Ugly Desk Makeover in a Few Hours With 'quick Veneer' and Spray Paint

Jim Cox
by Jim Cox
6 Materials
3 Hours

Updating a desk that did not go well with my bedroom. Here's how I tied it in to my headboard. I basically sliced 2x2 lumber longways to create a simple veneer that was easy to handle and stain.

Ugly old desk from the basement at my hold house. It did not belong in my bedroom looking like this, so.....

I set up my table saw for ~ 1/4" thickness. I use a separate board for a "FENCE" so I have a longer surface to guide against. Measure from the fence to the far side of the saw both front and back: "Measure twice cut once" as the adage goes. Yes it takes longer with the vise grips etc, but it's much more accurate ( I learned this from a guitar builder I once worked for). The odd wedge on the left is my push stick, so my hands don't have to get near the blade.

I cut up a couple of 2x2s from the lumber yard into 1/4" strips for wood trim to hide/cover the chrome legs on the desk

I measured the front of the chrome legs and added 1/4" for the front cover to mate with the side covers

I sanded the saw marks out of the wood, but didn't go to too much trouble, I wanted it to blend with my headboard (see my other projects). Just enough sanding to hide the big marks, and rounded the corners to avoid splintering.

I measured the chrome legs, and then cut the strips to match and stained. I skipped the clearcoat/varnish this time, again to match the headboard.

Quick FYI I didn't actually buy more stain for this project. The $8 can I bought for my headboard was over 3/4 full so I already had it, and knew it would match as well. Same with the spray glue. If you're going to get into DIY, look around at what you already have :)

Here's the chrome leg ready to get it's front side covered. In hind sight I should have painted the desk before attaching the coverings

Here's a covering test fitted against a chrome leg.

Here's glue down the front and side of a chrome leg. (ignore the paint experiment on the gray). I'll bet silicone caulk etc would work too.

spray glue on the back side of the cover. Let each stand in open air for at least one minute, five minutes doesn't hurt. This helps the glue tack up. Carefully place the wood onto the metal surface, you won't get much time to correct it.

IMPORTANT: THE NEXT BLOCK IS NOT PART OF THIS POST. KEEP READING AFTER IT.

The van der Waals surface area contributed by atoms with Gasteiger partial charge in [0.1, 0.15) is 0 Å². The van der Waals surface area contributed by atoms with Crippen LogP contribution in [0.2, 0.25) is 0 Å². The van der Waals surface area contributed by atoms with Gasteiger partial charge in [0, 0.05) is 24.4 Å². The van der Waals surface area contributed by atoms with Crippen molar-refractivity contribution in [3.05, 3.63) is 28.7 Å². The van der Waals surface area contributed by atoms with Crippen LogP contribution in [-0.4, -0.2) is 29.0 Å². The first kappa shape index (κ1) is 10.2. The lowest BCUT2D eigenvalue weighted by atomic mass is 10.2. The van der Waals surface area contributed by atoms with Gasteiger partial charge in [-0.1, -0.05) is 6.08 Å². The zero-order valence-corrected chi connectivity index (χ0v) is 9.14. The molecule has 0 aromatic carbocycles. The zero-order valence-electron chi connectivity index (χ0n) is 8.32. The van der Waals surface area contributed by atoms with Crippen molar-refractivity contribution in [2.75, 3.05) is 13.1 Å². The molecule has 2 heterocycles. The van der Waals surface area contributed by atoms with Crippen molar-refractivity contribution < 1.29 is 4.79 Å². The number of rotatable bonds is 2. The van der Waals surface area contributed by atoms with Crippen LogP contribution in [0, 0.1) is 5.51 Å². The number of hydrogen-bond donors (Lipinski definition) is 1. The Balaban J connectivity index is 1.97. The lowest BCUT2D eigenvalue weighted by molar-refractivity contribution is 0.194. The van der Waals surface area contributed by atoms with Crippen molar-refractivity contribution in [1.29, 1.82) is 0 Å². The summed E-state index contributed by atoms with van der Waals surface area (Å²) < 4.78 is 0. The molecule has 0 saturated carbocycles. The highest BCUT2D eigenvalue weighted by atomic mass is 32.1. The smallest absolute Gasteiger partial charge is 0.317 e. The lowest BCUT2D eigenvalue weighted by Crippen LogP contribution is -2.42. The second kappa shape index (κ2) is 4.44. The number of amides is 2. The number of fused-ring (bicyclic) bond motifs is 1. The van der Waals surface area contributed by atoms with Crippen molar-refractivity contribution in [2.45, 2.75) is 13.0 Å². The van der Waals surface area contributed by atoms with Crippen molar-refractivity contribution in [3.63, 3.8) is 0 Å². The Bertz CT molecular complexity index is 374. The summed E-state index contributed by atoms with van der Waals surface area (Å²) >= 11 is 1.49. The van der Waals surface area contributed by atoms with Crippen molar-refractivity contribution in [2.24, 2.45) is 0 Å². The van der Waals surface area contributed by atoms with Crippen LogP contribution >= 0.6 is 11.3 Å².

Detail of wider piece on front of leg

Here are the wood pieces glued to the chrome legs. I have the narrow one on the side, and the wider one on the front to hide the seam. I didn't bother with the 'back' of the legs, I simply scuffed it and spray painted.

(Sorry these later pics are out of order, there was an unpleasant issue with some unmatching paint and I got behind on my pics while finishing up)

Here I am trimming the top of the desk with stone look contact paper. The paper was 24" wide and so was the desk top, so I went left side to right side and eliminated two seams. I then covered the front and back with what was left.

I wanted new copper hardware to go with the Kona brown Rustoleum. It was a different width than the old hardware so the holes didn't line up. I drilled these holes before paint (again sorry for the lack of images). I put masking tape on the back side of the old holes. Once it was painted they can hardly be seen!

Here's the completed desk alongside the headboard. The legs are stained with a color repeated in the headboard

Suggested materials:
  • Qty 2 - 2x2 ($2 ea)   (Lowes)
  • Stone Contact Paper ($8)   (Lowes)
  • Drawer Hardware 2 pcs ($4 ea)   (Lowes)
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  1 question
  • Zac Builds Zac Builds on Mar 08, 2018

    Nice transformation! What type of glue did you use to attach the wood to the metal?

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